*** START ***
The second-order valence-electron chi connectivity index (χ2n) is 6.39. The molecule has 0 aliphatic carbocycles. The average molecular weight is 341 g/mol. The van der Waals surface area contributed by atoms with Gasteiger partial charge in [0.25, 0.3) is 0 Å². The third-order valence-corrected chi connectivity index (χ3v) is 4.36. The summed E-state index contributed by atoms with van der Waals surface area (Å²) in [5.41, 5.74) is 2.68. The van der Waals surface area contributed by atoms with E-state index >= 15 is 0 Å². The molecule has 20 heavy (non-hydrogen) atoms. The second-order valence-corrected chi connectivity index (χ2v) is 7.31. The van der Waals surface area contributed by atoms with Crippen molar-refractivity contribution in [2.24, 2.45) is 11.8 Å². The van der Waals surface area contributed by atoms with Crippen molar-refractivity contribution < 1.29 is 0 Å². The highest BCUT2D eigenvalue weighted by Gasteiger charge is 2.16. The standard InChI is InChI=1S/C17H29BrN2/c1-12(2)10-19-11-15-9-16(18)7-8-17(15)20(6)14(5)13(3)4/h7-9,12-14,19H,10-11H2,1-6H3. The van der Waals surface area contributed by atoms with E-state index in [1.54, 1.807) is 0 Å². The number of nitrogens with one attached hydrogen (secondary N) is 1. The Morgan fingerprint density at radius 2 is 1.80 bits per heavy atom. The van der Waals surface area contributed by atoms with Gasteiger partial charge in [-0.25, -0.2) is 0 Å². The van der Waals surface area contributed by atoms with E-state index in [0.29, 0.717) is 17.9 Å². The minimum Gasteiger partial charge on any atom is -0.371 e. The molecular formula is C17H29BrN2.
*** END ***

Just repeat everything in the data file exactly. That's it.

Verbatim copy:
The second-order valence-electron chi connectivity index (χ2n) is 6.39. The molecule has 0 aliphatic carbocycles. The average molecular weight is 341 g/mol. The van der Waals surface area contributed by atoms with Gasteiger partial charge in [0.25, 0.3) is 0 Å². The third-order valence-corrected chi connectivity index (χ3v) is 4.36. The summed E-state index contributed by atoms with van der Waals surface area (Å²) in [5.41, 5.74) is 2.68. The van der Waals surface area contributed by atoms with E-state index >= 15 is 0 Å². The molecule has 20 heavy (non-hydrogen) atoms. The second-order valence-corrected chi connectivity index (χ2v) is 7.31. The van der Waals surface area contributed by atoms with Crippen molar-refractivity contribution in [2.24, 2.45) is 11.8 Å². The van der Waals surface area contributed by atoms with Crippen molar-refractivity contribution < 1.29 is 0 Å². The highest BCUT2D eigenvalue weighted by Gasteiger charge is 2.16. The standard InChI is InChI=1S/C17H29BrN2/c1-12(2)10-19-11-15-9-16(18)7-8-17(15)20(6)14(5)13(3)4/h7-9,12-14,19H,10-11H2,1-6H3. The van der Waals surface area contributed by atoms with E-state index in [1.54, 1.807) is 0 Å². The number of nitrogens with one attached hydrogen (secondary N) is 1. The Morgan fingerprint density at radius 2 is 1.80 bits per heavy atom. The van der Waals surface area contributed by atoms with Gasteiger partial charge in [-0.25, -0.2) is 0 Å². The van der Waals surface area contributed by atoms with E-state index in [0.29, 0.717) is 17.9 Å². The minimum Gasteiger partial charge on any atom is -0.371 e. The molecular formula is C17H29BrN2.